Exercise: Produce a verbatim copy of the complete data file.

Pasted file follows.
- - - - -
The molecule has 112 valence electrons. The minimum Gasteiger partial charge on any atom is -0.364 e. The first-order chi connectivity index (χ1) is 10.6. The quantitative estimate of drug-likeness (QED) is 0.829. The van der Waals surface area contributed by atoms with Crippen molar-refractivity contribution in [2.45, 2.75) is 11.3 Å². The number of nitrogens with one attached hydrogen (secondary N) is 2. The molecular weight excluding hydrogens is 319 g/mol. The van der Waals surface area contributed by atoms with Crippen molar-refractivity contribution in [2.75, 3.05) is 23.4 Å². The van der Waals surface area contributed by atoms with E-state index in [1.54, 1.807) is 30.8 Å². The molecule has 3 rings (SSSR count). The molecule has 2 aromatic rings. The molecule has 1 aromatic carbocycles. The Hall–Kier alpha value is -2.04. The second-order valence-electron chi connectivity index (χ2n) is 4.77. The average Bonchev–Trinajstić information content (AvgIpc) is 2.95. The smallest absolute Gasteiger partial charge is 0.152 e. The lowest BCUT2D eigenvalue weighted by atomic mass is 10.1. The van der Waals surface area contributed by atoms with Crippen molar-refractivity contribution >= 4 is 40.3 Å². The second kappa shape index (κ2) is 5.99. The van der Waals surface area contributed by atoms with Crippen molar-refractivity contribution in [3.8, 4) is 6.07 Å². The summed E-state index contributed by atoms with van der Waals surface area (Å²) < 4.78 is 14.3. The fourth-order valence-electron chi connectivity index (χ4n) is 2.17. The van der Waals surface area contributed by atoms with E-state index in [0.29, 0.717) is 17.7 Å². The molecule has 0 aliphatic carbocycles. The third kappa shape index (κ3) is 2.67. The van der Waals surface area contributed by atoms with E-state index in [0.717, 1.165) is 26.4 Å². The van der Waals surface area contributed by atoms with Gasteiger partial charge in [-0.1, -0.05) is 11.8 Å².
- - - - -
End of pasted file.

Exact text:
The molecule has 112 valence electrons. The minimum Gasteiger partial charge on any atom is -0.364 e. The first-order chi connectivity index (χ1) is 10.6. The quantitative estimate of drug-likeness (QED) is 0.829. The van der Waals surface area contributed by atoms with Crippen molar-refractivity contribution in [2.45, 2.75) is 11.3 Å². The number of nitrogens with one attached hydrogen (secondary N) is 2. The molecular weight excluding hydrogens is 319 g/mol. The van der Waals surface area contributed by atoms with Crippen molar-refractivity contribution in [2.75, 3.05) is 23.4 Å². The van der Waals surface area contributed by atoms with E-state index in [1.54, 1.807) is 30.8 Å². The molecule has 3 rings (SSSR count). The molecule has 2 aromatic rings. The molecule has 1 aromatic carbocycles. The Hall–Kier alpha value is -2.04. The second-order valence-electron chi connectivity index (χ2n) is 4.77. The average Bonchev–Trinajstić information content (AvgIpc) is 2.95. The smallest absolute Gasteiger partial charge is 0.152 e. The lowest BCUT2D eigenvalue weighted by atomic mass is 10.1. The van der Waals surface area contributed by atoms with Crippen molar-refractivity contribution >= 4 is 40.3 Å². The second kappa shape index (κ2) is 5.99. The van der Waals surface area contributed by atoms with Crippen molar-refractivity contribution in [3.8, 4) is 6.07 Å². The summed E-state index contributed by atoms with van der Waals surface area (Å²) < 4.78 is 14.3. The fourth-order valence-electron chi connectivity index (χ4n) is 2.17. The van der Waals surface area contributed by atoms with E-state index in [0.29, 0.717) is 17.7 Å². The molecule has 0 aliphatic carbocycles. The third kappa shape index (κ3) is 2.67. The van der Waals surface area contributed by atoms with E-state index in [0.717, 1.165) is 26.4 Å². The van der Waals surface area contributed by atoms with Gasteiger partial charge in [-0.1, -0.05) is 11.8 Å².